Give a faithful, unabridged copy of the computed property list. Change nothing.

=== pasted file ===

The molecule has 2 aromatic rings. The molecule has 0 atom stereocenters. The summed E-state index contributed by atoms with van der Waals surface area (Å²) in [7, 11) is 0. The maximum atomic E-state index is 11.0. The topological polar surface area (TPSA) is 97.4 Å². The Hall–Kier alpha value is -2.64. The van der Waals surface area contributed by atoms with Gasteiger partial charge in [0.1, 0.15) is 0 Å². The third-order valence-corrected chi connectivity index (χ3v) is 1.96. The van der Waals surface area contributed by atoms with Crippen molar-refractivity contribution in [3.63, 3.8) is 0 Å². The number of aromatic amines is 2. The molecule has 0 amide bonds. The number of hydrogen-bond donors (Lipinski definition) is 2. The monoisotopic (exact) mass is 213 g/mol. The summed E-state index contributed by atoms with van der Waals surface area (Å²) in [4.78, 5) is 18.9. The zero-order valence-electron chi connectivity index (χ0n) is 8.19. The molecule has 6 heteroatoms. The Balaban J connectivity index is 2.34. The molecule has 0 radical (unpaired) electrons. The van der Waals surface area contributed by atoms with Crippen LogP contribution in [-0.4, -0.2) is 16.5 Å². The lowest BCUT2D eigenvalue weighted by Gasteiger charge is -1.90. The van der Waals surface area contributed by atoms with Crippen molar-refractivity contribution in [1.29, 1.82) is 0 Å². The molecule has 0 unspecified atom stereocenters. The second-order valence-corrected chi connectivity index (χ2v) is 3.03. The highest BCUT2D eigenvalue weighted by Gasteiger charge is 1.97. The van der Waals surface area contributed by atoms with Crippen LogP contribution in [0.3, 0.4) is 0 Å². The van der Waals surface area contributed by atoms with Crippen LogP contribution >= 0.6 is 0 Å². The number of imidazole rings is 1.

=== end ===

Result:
The molecule has 2 aromatic rings. The molecule has 0 atom stereocenters. The summed E-state index contributed by atoms with van der Waals surface area (Å²) in [7, 11) is 0. The maximum atomic E-state index is 11.0. The topological polar surface area (TPSA) is 97.4 Å². The Hall–Kier alpha value is -2.64. The van der Waals surface area contributed by atoms with Gasteiger partial charge in [0.1, 0.15) is 0 Å². The third-order valence-corrected chi connectivity index (χ3v) is 1.96. The van der Waals surface area contributed by atoms with Crippen molar-refractivity contribution in [3.63, 3.8) is 0 Å². The number of aromatic amines is 2. The molecule has 0 amide bonds. The number of hydrogen-bond donors (Lipinski definition) is 2. The monoisotopic (exact) mass is 213 g/mol. The summed E-state index contributed by atoms with van der Waals surface area (Å²) in [4.78, 5) is 18.9. The zero-order valence-electron chi connectivity index (χ0n) is 8.19. The molecule has 6 heteroatoms. The Balaban J connectivity index is 2.34. The molecule has 0 radical (unpaired) electrons. The van der Waals surface area contributed by atoms with Crippen LogP contribution in [-0.4, -0.2) is 16.5 Å². The lowest BCUT2D eigenvalue weighted by Gasteiger charge is -1.90. The van der Waals surface area contributed by atoms with Crippen molar-refractivity contribution in [1.29, 1.82) is 0 Å². The molecule has 0 unspecified atom stereocenters. The second-order valence-corrected chi connectivity index (χ2v) is 3.03. The highest BCUT2D eigenvalue weighted by Gasteiger charge is 1.97. The van der Waals surface area contributed by atoms with Crippen LogP contribution in [0.3, 0.4) is 0 Å². The van der Waals surface area contributed by atoms with Crippen LogP contribution >= 0.6 is 0 Å². The number of imidazole rings is 1.